On May 16, 1962, the Commission 'disqualified (appellant) for employment in the competitive service because of immoral conduct.'2 He then requested a 'specification of how, when and where (he had allegedly) conducted (himself) immorally so that (he) may adequately answer the broad, indefinite allegation of 'immoral conduct' * * *.'3 The Commission's Board of Appeals and Review responded only that 'the record disclosed convincing evidence that you have engaged in homosexual conduct, which is considered contrary to generally-recognized and accepted standards of morality. * * *' After exhausting his administrative remedies, appellant unsuccessfully attacked the Commission's action in the District Court. This appeal followed.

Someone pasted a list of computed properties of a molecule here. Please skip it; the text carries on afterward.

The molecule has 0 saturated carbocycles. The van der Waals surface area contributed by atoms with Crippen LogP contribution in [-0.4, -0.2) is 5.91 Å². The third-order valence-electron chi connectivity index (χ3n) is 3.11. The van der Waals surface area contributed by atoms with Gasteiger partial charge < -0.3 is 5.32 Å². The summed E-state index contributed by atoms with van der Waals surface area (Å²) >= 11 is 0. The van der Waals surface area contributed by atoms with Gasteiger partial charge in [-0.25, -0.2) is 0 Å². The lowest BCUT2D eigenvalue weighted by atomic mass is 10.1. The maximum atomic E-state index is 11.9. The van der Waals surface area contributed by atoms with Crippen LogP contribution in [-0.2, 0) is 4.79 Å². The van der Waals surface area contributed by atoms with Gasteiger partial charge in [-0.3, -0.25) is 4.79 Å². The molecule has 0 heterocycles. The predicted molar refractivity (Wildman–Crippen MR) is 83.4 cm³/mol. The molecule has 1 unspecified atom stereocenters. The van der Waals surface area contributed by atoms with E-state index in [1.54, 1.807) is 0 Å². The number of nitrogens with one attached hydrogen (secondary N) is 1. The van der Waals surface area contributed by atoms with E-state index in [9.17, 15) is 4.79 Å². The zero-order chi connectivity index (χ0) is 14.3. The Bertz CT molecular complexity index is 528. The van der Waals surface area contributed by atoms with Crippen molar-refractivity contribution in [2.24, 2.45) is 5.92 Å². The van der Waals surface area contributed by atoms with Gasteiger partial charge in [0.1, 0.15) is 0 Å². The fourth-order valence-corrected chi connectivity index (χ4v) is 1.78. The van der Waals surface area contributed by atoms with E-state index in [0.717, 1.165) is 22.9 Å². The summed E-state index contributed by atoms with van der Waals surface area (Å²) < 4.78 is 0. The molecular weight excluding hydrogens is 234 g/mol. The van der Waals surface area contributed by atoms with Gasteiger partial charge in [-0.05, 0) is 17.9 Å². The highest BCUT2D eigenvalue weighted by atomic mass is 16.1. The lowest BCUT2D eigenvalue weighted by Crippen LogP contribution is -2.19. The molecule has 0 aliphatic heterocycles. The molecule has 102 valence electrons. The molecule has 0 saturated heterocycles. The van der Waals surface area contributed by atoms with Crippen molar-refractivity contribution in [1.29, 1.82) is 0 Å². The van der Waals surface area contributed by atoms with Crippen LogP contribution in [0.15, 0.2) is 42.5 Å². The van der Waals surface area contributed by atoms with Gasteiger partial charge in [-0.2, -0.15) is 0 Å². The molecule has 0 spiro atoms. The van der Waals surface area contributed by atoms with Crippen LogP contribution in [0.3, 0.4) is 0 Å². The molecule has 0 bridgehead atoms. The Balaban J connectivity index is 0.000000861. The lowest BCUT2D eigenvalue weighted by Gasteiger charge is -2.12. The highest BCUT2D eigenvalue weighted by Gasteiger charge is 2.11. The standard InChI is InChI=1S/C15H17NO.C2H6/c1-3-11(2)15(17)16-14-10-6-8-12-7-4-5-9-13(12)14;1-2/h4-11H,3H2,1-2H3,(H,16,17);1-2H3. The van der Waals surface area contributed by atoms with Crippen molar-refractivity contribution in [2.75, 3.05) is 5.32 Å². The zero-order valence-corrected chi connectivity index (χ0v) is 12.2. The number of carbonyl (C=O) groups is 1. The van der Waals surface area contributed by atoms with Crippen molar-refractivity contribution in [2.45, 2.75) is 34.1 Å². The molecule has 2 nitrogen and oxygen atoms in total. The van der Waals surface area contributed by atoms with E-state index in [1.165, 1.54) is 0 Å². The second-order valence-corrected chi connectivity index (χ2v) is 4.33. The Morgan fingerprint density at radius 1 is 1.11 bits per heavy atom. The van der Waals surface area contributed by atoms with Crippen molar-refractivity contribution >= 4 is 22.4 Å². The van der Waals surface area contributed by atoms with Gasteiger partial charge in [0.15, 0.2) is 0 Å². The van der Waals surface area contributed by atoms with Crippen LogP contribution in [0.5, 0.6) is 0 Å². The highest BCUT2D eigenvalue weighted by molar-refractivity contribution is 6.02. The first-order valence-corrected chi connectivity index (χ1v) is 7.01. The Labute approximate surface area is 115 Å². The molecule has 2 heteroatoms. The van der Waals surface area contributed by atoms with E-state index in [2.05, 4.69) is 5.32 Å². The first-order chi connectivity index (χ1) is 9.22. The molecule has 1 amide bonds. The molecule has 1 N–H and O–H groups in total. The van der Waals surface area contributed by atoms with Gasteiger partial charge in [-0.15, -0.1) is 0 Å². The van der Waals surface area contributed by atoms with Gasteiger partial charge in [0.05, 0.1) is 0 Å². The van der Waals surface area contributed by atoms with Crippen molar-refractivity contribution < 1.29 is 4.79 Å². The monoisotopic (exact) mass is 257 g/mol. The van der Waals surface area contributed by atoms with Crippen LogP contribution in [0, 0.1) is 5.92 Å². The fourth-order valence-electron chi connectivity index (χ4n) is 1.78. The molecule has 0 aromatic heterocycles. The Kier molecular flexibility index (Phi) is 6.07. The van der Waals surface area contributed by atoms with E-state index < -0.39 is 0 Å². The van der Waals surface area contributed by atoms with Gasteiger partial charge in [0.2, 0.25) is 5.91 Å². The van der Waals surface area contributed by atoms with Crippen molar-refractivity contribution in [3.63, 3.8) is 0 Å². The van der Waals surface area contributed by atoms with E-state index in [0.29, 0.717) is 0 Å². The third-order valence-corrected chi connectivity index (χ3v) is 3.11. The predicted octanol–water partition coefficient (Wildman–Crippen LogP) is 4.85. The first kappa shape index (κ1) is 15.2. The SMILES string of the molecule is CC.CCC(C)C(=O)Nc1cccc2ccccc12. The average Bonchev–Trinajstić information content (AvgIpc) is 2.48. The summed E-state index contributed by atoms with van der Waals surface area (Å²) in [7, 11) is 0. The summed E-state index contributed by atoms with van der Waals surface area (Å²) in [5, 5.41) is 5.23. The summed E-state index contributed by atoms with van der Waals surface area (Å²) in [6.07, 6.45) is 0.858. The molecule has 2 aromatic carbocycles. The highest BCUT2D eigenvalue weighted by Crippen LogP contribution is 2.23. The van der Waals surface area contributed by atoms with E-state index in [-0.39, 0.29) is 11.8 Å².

Appellant has standing to challenge his exclusion from public employment. The Government's contrary argument is that 'there is no basic right to public employment; stated another way, the power of appointment-- absent statute or regulation-- is exclusively within the prerogative of the Executive.'4 The argument is too broad. 'It does not at all follow that because the Constitution does not guarantee a right to public employment, (the Government) may resort to any scheme for keeping people out of such employment. Law cannot reach every discrimination in practice. But doubtless unreasonable discrimination * * * would not survive constitutional challenge.'5 As this court has said, 'One may not have a constitutional right to go to Baghdad, but the Government may not prohibit one from going there unless by means consonant with due process of law.'6